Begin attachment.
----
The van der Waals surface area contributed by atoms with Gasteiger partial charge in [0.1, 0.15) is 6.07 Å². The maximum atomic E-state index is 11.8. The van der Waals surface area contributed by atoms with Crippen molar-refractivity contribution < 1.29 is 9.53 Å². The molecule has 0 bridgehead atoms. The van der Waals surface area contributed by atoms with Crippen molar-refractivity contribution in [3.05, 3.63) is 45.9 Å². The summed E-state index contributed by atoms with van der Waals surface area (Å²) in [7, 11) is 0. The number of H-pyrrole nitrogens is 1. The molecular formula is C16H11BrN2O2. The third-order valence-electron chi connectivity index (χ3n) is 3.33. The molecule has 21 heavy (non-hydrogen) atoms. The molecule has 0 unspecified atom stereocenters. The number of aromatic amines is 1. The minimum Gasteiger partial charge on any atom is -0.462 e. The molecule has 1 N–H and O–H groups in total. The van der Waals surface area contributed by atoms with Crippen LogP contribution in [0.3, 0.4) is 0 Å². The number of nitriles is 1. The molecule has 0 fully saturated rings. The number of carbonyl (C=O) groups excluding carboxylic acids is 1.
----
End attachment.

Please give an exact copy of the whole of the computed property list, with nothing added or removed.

The van der Waals surface area contributed by atoms with Gasteiger partial charge in [0.1, 0.15) is 6.07 Å². The maximum atomic E-state index is 11.8. The van der Waals surface area contributed by atoms with Crippen molar-refractivity contribution < 1.29 is 9.53 Å². The molecule has 0 bridgehead atoms. The van der Waals surface area contributed by atoms with Crippen molar-refractivity contribution in [3.05, 3.63) is 45.9 Å². The summed E-state index contributed by atoms with van der Waals surface area (Å²) in [7, 11) is 0. The number of H-pyrrole nitrogens is 1. The molecular formula is C16H11BrN2O2. The third-order valence-electron chi connectivity index (χ3n) is 3.33. The molecule has 21 heavy (non-hydrogen) atoms. The molecule has 0 unspecified atom stereocenters. The number of aromatic amines is 1. The minimum Gasteiger partial charge on any atom is -0.462 e. The molecule has 1 N–H and O–H groups in total. The van der Waals surface area contributed by atoms with Crippen LogP contribution in [0.3, 0.4) is 0 Å². The number of nitriles is 1. The molecule has 0 fully saturated rings. The number of carbonyl (C=O) groups excluding carboxylic acids is 1.